Pain-detecting tool for dementia patients rolls out in UK

A smartphone-based app that uses facial analysis technology to spot chronic pain in people with dementia, called PainChek, is being rolled out in the UK by its Australian developer.

The artificial intelligence-powered tool can help care workers and clinicians to identify and manage pain in patients with conditions like Alzheimer’s disease that can make it difficult for them to communicate.

The app is available to download from Apple’s App Store and Google Play by registered users such as healthcare professionals, and PainChek says it has already made direct sales to dementia care units in the UK.

At last count, licenses had been taken to the app by care providers representing some 50,000 beds in the UK. The app is already used in around 80% of the 180,000 aged care beds in Australia, according to a stock exchange update by the company.

At the moment, pain in dementia patients who can’t communicate their symptoms can be complex and subjective, relying on analysing behaviour such as restlessness, body language, speech and sleep patterns, appetite and other factors including facial expressions.

PainChek’s app – which emerged from research carried out at Curtin University in Western Australia – attempts to take some of the guesswork out of the diagnosis with an algorithm that gives a readout in real-time and can automatically update medical records in the cloud.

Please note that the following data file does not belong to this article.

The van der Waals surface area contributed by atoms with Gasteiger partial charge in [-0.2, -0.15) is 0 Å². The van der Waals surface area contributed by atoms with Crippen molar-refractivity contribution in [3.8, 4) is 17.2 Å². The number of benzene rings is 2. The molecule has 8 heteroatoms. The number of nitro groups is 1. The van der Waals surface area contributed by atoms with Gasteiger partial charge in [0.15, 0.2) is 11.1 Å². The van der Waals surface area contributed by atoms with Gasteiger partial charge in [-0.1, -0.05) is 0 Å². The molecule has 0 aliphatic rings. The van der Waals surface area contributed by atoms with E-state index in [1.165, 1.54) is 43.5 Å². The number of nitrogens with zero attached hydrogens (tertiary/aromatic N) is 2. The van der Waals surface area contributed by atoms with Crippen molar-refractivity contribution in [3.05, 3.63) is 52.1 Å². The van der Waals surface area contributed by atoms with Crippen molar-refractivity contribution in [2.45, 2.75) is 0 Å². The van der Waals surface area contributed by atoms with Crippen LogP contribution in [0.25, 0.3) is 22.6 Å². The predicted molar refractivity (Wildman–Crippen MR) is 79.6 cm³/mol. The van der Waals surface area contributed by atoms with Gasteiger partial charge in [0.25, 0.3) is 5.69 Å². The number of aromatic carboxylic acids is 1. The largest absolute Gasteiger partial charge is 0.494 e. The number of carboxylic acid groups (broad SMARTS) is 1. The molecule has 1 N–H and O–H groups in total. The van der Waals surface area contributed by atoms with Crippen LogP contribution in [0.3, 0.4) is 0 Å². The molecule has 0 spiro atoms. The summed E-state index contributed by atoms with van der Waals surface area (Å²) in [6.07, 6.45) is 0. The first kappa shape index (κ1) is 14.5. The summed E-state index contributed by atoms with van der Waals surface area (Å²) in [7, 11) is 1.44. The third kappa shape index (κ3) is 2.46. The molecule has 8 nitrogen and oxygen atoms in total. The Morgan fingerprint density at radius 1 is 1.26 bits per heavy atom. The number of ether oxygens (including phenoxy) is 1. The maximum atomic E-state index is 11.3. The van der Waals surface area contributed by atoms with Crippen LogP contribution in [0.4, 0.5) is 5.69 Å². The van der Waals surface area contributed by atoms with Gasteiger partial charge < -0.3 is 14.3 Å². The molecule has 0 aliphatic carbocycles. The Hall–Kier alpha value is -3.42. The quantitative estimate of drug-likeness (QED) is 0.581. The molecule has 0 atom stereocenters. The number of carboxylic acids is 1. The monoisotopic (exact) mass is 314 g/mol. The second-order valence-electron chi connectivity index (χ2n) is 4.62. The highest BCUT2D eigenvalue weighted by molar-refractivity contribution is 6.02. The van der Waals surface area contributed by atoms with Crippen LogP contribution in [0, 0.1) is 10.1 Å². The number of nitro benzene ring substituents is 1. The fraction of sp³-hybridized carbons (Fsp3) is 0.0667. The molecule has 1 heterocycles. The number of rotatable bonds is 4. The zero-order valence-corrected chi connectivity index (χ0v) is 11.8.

Using the smartphone’s camera, carers record an individual’s face and PainChek uses facial recognition to automatically detect muscle movements that indicate pain.

Carers are guided through a questionnaire to assess pain using a number of indicators, including vocalisation, movement, physical changes, behavioural changes, and changes in activity. The app then gives carers an overall pain score, which can be used to guide pain management and treatment methods. Typically, the whole process takes just three minutes.

PainChek notes that its app complies with social distancing requirements and infection control procedures that have been implemented during the coronavirus pandemic, minimising risks for patients, residents and their carers.

“We are now looking to extend these integration agreements into the home care sector where the majority of people with dementia currently live, as well as progressing our international expansion plans,” said PainChek’s chief executive Philip Daffas.

Main image by Gerd Altmann from Pixabay

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